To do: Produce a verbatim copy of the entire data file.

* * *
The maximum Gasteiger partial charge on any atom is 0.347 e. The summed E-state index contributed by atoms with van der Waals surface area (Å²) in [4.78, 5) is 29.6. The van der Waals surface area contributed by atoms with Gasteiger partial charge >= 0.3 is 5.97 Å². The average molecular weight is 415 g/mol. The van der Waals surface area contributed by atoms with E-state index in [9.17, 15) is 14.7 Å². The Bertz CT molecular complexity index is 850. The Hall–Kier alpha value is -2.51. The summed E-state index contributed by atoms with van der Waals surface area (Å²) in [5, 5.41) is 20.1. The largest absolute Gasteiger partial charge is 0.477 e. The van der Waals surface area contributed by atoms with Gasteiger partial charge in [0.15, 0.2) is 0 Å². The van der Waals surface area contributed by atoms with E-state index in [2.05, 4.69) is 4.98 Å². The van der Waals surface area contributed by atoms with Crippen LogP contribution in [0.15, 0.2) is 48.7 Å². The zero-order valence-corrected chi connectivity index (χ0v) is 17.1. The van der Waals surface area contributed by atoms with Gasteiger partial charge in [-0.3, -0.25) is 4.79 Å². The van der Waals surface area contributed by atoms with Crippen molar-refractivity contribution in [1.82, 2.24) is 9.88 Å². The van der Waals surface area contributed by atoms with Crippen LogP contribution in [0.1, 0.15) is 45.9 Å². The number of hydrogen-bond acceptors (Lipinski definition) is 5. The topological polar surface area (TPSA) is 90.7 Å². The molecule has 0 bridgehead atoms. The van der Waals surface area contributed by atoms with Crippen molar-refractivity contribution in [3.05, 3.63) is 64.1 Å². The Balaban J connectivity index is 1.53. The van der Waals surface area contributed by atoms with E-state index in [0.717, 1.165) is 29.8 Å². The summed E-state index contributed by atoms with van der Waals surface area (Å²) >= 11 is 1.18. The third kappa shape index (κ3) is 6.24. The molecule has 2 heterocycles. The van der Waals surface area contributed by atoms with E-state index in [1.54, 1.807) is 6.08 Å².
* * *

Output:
The maximum Gasteiger partial charge on any atom is 0.347 e. The summed E-state index contributed by atoms with van der Waals surface area (Å²) in [4.78, 5) is 29.6. The van der Waals surface area contributed by atoms with Gasteiger partial charge >= 0.3 is 5.97 Å². The average molecular weight is 415 g/mol. The van der Waals surface area contributed by atoms with E-state index in [9.17, 15) is 14.7 Å². The Bertz CT molecular complexity index is 850. The Hall–Kier alpha value is -2.51. The summed E-state index contributed by atoms with van der Waals surface area (Å²) in [5, 5.41) is 20.1. The largest absolute Gasteiger partial charge is 0.477 e. The van der Waals surface area contributed by atoms with Gasteiger partial charge in [0.15, 0.2) is 0 Å². The van der Waals surface area contributed by atoms with E-state index in [2.05, 4.69) is 4.98 Å². The van der Waals surface area contributed by atoms with Crippen LogP contribution in [0.15, 0.2) is 48.7 Å². The zero-order valence-corrected chi connectivity index (χ0v) is 17.1. The van der Waals surface area contributed by atoms with Gasteiger partial charge in [-0.3, -0.25) is 4.79 Å². The van der Waals surface area contributed by atoms with Crippen molar-refractivity contribution in [1.82, 2.24) is 9.88 Å². The van der Waals surface area contributed by atoms with Crippen LogP contribution in [0.1, 0.15) is 45.9 Å². The number of hydrogen-bond acceptors (Lipinski definition) is 5. The topological polar surface area (TPSA) is 90.7 Å². The molecule has 0 bridgehead atoms. The van der Waals surface area contributed by atoms with Crippen molar-refractivity contribution in [3.05, 3.63) is 64.1 Å². The Balaban J connectivity index is 1.53. The van der Waals surface area contributed by atoms with E-state index in [0.717, 1.165) is 29.8 Å². The summed E-state index contributed by atoms with van der Waals surface area (Å²) >= 11 is 1.18. The third kappa shape index (κ3) is 6.24. The molecule has 2 heterocycles. The van der Waals surface area contributed by atoms with E-state index in [1.54, 1.807) is 6.08 Å².